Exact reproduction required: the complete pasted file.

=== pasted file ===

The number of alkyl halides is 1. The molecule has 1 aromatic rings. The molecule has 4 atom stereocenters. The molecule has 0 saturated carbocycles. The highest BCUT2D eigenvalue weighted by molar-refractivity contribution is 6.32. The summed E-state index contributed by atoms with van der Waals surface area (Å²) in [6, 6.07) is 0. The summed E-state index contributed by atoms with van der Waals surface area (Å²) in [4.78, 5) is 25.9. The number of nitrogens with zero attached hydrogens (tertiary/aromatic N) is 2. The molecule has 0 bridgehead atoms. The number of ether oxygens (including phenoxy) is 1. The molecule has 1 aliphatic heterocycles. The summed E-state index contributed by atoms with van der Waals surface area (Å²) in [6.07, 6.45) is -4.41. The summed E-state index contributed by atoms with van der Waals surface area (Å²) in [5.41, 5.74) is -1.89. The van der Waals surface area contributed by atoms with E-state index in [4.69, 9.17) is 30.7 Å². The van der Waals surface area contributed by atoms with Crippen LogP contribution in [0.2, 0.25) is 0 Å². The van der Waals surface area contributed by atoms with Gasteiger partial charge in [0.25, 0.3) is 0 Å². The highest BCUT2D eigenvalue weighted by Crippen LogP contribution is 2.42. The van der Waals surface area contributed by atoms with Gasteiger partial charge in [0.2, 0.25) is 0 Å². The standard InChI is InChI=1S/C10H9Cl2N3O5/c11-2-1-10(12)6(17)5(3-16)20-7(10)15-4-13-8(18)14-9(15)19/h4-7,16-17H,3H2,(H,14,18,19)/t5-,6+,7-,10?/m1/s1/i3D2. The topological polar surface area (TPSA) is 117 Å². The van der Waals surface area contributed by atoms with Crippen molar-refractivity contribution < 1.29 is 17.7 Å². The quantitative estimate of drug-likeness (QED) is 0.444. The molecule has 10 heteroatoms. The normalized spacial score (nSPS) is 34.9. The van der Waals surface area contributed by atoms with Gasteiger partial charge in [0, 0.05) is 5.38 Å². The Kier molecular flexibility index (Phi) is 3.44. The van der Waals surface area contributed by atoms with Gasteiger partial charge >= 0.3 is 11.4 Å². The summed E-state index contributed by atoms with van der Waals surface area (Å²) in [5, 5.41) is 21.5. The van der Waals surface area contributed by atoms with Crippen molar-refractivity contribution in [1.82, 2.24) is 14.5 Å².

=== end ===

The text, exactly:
The number of alkyl halides is 1. The molecule has 1 aromatic rings. The molecule has 4 atom stereocenters. The molecule has 0 saturated carbocycles. The highest BCUT2D eigenvalue weighted by molar-refractivity contribution is 6.32. The summed E-state index contributed by atoms with van der Waals surface area (Å²) in [6, 6.07) is 0. The summed E-state index contributed by atoms with van der Waals surface area (Å²) in [4.78, 5) is 25.9. The number of nitrogens with zero attached hydrogens (tertiary/aromatic N) is 2. The molecule has 0 bridgehead atoms. The number of ether oxygens (including phenoxy) is 1. The molecule has 1 aliphatic heterocycles. The summed E-state index contributed by atoms with van der Waals surface area (Å²) in [6.07, 6.45) is -4.41. The summed E-state index contributed by atoms with van der Waals surface area (Å²) in [5.41, 5.74) is -1.89. The van der Waals surface area contributed by atoms with E-state index in [4.69, 9.17) is 30.7 Å². The van der Waals surface area contributed by atoms with Crippen LogP contribution in [0.2, 0.25) is 0 Å². The van der Waals surface area contributed by atoms with Gasteiger partial charge in [0.25, 0.3) is 0 Å². The highest BCUT2D eigenvalue weighted by Crippen LogP contribution is 2.42. The van der Waals surface area contributed by atoms with Gasteiger partial charge in [0.2, 0.25) is 0 Å². The standard InChI is InChI=1S/C10H9Cl2N3O5/c11-2-1-10(12)6(17)5(3-16)20-7(10)15-4-13-8(18)14-9(15)19/h4-7,16-17H,3H2,(H,14,18,19)/t5-,6+,7-,10?/m1/s1/i3D2. The topological polar surface area (TPSA) is 117 Å². The van der Waals surface area contributed by atoms with Crippen molar-refractivity contribution < 1.29 is 17.7 Å². The quantitative estimate of drug-likeness (QED) is 0.444. The molecule has 10 heteroatoms. The normalized spacial score (nSPS) is 34.9. The van der Waals surface area contributed by atoms with Gasteiger partial charge in [0, 0.05) is 5.38 Å². The Kier molecular flexibility index (Phi) is 3.44. The van der Waals surface area contributed by atoms with Gasteiger partial charge >= 0.3 is 11.4 Å². The summed E-state index contributed by atoms with van der Waals surface area (Å²) in [5, 5.41) is 21.5. The van der Waals surface area contributed by atoms with Crippen molar-refractivity contribution in [1.82, 2.24) is 14.5 Å².